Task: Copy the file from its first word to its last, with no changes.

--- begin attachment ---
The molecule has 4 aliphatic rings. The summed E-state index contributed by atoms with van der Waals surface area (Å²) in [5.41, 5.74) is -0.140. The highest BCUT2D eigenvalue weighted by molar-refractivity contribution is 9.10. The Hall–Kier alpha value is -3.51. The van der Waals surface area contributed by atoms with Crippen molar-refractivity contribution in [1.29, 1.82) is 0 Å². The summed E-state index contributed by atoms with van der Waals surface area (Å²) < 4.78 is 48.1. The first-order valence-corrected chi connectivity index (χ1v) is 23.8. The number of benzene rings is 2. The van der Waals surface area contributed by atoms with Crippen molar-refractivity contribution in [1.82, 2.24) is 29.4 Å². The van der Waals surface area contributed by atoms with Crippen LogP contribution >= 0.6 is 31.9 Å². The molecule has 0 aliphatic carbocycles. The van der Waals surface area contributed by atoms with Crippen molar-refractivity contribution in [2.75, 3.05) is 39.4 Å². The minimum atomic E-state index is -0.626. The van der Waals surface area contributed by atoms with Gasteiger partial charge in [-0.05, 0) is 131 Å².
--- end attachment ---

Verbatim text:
The molecule has 4 aliphatic rings. The summed E-state index contributed by atoms with van der Waals surface area (Å²) in [5.41, 5.74) is -0.140. The highest BCUT2D eigenvalue weighted by molar-refractivity contribution is 9.10. The Hall–Kier alpha value is -3.51. The van der Waals surface area contributed by atoms with Crippen molar-refractivity contribution in [1.29, 1.82) is 0 Å². The summed E-state index contributed by atoms with van der Waals surface area (Å²) < 4.78 is 48.1. The first-order valence-corrected chi connectivity index (χ1v) is 23.8. The number of benzene rings is 2. The van der Waals surface area contributed by atoms with Crippen molar-refractivity contribution in [1.82, 2.24) is 29.4 Å². The van der Waals surface area contributed by atoms with Crippen LogP contribution >= 0.6 is 31.9 Å². The molecule has 0 aliphatic carbocycles. The van der Waals surface area contributed by atoms with Crippen molar-refractivity contribution in [2.75, 3.05) is 39.4 Å². The minimum atomic E-state index is -0.626. The van der Waals surface area contributed by atoms with Gasteiger partial charge in [-0.05, 0) is 131 Å².